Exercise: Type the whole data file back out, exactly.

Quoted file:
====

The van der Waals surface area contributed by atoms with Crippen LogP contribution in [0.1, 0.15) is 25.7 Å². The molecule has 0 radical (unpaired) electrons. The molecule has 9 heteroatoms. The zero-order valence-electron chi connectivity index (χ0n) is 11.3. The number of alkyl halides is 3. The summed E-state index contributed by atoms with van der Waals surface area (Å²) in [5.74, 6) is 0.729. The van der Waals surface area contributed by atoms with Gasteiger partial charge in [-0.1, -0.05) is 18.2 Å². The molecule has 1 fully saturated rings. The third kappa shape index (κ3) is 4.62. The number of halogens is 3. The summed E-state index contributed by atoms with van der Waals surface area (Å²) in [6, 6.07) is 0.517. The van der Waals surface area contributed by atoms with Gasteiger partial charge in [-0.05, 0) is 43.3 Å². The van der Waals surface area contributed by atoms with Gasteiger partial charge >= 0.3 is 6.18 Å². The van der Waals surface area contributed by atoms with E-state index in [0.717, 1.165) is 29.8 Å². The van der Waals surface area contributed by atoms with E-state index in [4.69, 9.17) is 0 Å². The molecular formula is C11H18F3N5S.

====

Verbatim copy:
The van der Waals surface area contributed by atoms with Crippen LogP contribution in [0.1, 0.15) is 25.7 Å². The molecule has 0 radical (unpaired) electrons. The molecule has 9 heteroatoms. The zero-order valence-electron chi connectivity index (χ0n) is 11.3. The number of alkyl halides is 3. The summed E-state index contributed by atoms with van der Waals surface area (Å²) in [5.74, 6) is 0.729. The van der Waals surface area contributed by atoms with Gasteiger partial charge in [-0.1, -0.05) is 18.2 Å². The molecule has 1 fully saturated rings. The third kappa shape index (κ3) is 4.62. The number of halogens is 3. The summed E-state index contributed by atoms with van der Waals surface area (Å²) in [6, 6.07) is 0.517. The van der Waals surface area contributed by atoms with Gasteiger partial charge in [-0.05, 0) is 43.3 Å². The van der Waals surface area contributed by atoms with Gasteiger partial charge >= 0.3 is 6.18 Å². The van der Waals surface area contributed by atoms with E-state index in [0.717, 1.165) is 29.8 Å². The van der Waals surface area contributed by atoms with E-state index in [4.69, 9.17) is 0 Å². The molecular formula is C11H18F3N5S.